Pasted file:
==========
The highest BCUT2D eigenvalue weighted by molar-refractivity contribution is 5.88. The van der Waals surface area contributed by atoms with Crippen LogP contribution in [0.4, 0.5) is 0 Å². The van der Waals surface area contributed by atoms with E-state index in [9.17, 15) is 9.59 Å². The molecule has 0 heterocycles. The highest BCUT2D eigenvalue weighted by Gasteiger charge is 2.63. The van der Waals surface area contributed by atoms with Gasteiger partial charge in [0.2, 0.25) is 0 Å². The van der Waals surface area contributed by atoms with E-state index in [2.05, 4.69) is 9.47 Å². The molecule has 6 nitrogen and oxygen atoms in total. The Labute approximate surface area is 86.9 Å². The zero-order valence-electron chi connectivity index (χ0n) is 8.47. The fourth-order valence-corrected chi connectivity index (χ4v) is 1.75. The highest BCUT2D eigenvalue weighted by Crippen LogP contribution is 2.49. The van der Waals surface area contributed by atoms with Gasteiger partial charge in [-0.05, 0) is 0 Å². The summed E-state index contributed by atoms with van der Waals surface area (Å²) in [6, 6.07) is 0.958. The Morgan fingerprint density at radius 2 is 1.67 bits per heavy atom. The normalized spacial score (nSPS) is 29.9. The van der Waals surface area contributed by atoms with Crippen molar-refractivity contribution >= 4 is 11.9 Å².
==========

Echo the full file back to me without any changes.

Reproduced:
The highest BCUT2D eigenvalue weighted by molar-refractivity contribution is 5.88. The van der Waals surface area contributed by atoms with Crippen LogP contribution in [0.4, 0.5) is 0 Å². The van der Waals surface area contributed by atoms with E-state index in [9.17, 15) is 9.59 Å². The molecule has 0 heterocycles. The highest BCUT2D eigenvalue weighted by Gasteiger charge is 2.63. The van der Waals surface area contributed by atoms with Gasteiger partial charge in [0.2, 0.25) is 0 Å². The van der Waals surface area contributed by atoms with E-state index in [2.05, 4.69) is 9.47 Å². The molecule has 6 nitrogen and oxygen atoms in total. The Labute approximate surface area is 86.9 Å². The zero-order valence-electron chi connectivity index (χ0n) is 8.47. The fourth-order valence-corrected chi connectivity index (χ4v) is 1.75. The highest BCUT2D eigenvalue weighted by Crippen LogP contribution is 2.49. The van der Waals surface area contributed by atoms with Gasteiger partial charge in [-0.05, 0) is 0 Å². The summed E-state index contributed by atoms with van der Waals surface area (Å²) in [6, 6.07) is 0.958. The Morgan fingerprint density at radius 2 is 1.67 bits per heavy atom. The normalized spacial score (nSPS) is 29.9. The van der Waals surface area contributed by atoms with Crippen molar-refractivity contribution >= 4 is 11.9 Å².